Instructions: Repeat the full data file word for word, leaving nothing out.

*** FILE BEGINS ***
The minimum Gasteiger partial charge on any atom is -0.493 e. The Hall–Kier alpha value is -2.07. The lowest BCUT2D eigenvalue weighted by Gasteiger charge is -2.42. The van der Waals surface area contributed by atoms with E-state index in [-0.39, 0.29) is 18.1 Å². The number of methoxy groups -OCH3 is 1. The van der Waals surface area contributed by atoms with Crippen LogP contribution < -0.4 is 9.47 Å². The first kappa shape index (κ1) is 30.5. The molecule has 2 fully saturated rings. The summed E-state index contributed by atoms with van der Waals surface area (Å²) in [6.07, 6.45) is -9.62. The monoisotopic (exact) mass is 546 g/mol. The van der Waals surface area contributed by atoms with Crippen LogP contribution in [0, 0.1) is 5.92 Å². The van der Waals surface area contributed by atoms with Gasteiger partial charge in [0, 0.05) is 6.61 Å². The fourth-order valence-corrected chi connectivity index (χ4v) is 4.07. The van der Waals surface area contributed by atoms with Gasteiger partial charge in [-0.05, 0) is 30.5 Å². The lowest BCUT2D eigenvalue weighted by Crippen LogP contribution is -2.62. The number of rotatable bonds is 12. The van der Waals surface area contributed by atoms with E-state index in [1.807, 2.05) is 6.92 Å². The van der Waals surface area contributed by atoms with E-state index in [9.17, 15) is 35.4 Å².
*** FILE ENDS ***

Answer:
The minimum Gasteiger partial charge on any atom is -0.493 e. The Hall–Kier alpha value is -2.07. The lowest BCUT2D eigenvalue weighted by Gasteiger charge is -2.42. The van der Waals surface area contributed by atoms with E-state index in [-0.39, 0.29) is 18.1 Å². The number of methoxy groups -OCH3 is 1. The van der Waals surface area contributed by atoms with Crippen LogP contribution < -0.4 is 9.47 Å². The first kappa shape index (κ1) is 30.5. The molecule has 2 fully saturated rings. The summed E-state index contributed by atoms with van der Waals surface area (Å²) in [6.07, 6.45) is -9.62. The monoisotopic (exact) mass is 546 g/mol. The van der Waals surface area contributed by atoms with Crippen LogP contribution in [0, 0.1) is 5.92 Å². The van der Waals surface area contributed by atoms with Gasteiger partial charge in [0, 0.05) is 6.61 Å². The fourth-order valence-corrected chi connectivity index (χ4v) is 4.07. The van der Waals surface area contributed by atoms with Gasteiger partial charge in [-0.05, 0) is 30.5 Å². The lowest BCUT2D eigenvalue weighted by Crippen LogP contribution is -2.62. The number of rotatable bonds is 12. The van der Waals surface area contributed by atoms with E-state index in [1.807, 2.05) is 6.92 Å². The van der Waals surface area contributed by atoms with E-state index in [9.17, 15) is 35.4 Å².